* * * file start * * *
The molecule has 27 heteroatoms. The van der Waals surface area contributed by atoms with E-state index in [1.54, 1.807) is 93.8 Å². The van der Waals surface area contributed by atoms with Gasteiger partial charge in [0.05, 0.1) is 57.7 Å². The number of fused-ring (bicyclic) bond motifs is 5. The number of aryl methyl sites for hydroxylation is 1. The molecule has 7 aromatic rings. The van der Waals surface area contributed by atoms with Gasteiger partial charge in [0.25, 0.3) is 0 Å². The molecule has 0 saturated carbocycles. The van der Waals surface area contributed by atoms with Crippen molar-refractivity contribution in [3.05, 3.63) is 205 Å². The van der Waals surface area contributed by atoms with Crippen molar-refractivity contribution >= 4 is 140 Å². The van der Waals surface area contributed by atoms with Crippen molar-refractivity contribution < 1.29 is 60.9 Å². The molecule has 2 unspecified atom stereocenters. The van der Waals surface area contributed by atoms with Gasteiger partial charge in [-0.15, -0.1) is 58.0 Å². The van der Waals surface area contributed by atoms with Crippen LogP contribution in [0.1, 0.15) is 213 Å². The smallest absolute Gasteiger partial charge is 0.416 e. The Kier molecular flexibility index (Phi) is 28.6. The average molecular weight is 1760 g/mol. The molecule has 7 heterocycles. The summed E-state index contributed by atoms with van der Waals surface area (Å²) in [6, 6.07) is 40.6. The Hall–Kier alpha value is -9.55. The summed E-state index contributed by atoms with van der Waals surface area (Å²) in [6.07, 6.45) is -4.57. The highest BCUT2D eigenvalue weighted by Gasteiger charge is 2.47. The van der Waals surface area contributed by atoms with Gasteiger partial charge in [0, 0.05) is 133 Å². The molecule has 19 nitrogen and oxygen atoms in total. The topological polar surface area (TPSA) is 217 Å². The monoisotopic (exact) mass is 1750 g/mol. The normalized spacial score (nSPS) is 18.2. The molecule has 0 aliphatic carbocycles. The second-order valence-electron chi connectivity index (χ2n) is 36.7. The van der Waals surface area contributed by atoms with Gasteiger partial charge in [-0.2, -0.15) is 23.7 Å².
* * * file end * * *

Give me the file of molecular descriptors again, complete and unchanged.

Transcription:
The molecule has 27 heteroatoms. The van der Waals surface area contributed by atoms with E-state index in [1.54, 1.807) is 93.8 Å². The van der Waals surface area contributed by atoms with Gasteiger partial charge in [0.05, 0.1) is 57.7 Å². The number of fused-ring (bicyclic) bond motifs is 5. The number of aryl methyl sites for hydroxylation is 1. The molecule has 7 aromatic rings. The van der Waals surface area contributed by atoms with Gasteiger partial charge in [0.25, 0.3) is 0 Å². The molecule has 0 saturated carbocycles. The van der Waals surface area contributed by atoms with Crippen molar-refractivity contribution in [3.05, 3.63) is 205 Å². The van der Waals surface area contributed by atoms with Crippen molar-refractivity contribution >= 4 is 140 Å². The van der Waals surface area contributed by atoms with Crippen molar-refractivity contribution < 1.29 is 60.9 Å². The molecule has 2 unspecified atom stereocenters. The van der Waals surface area contributed by atoms with Gasteiger partial charge in [-0.15, -0.1) is 58.0 Å². The van der Waals surface area contributed by atoms with Crippen LogP contribution in [0.1, 0.15) is 213 Å². The smallest absolute Gasteiger partial charge is 0.416 e. The Kier molecular flexibility index (Phi) is 28.6. The average molecular weight is 1760 g/mol. The molecule has 7 heterocycles. The summed E-state index contributed by atoms with van der Waals surface area (Å²) in [6, 6.07) is 40.6. The Hall–Kier alpha value is -9.55. The summed E-state index contributed by atoms with van der Waals surface area (Å²) in [6.07, 6.45) is -4.57. The highest BCUT2D eigenvalue weighted by Gasteiger charge is 2.47. The van der Waals surface area contributed by atoms with Gasteiger partial charge in [0, 0.05) is 133 Å². The molecule has 19 nitrogen and oxygen atoms in total. The topological polar surface area (TPSA) is 217 Å². The monoisotopic (exact) mass is 1750 g/mol. The normalized spacial score (nSPS) is 18.2. The molecule has 0 aliphatic carbocycles. The second-order valence-electron chi connectivity index (χ2n) is 36.7. The van der Waals surface area contributed by atoms with Gasteiger partial charge in [-0.2, -0.15) is 23.7 Å².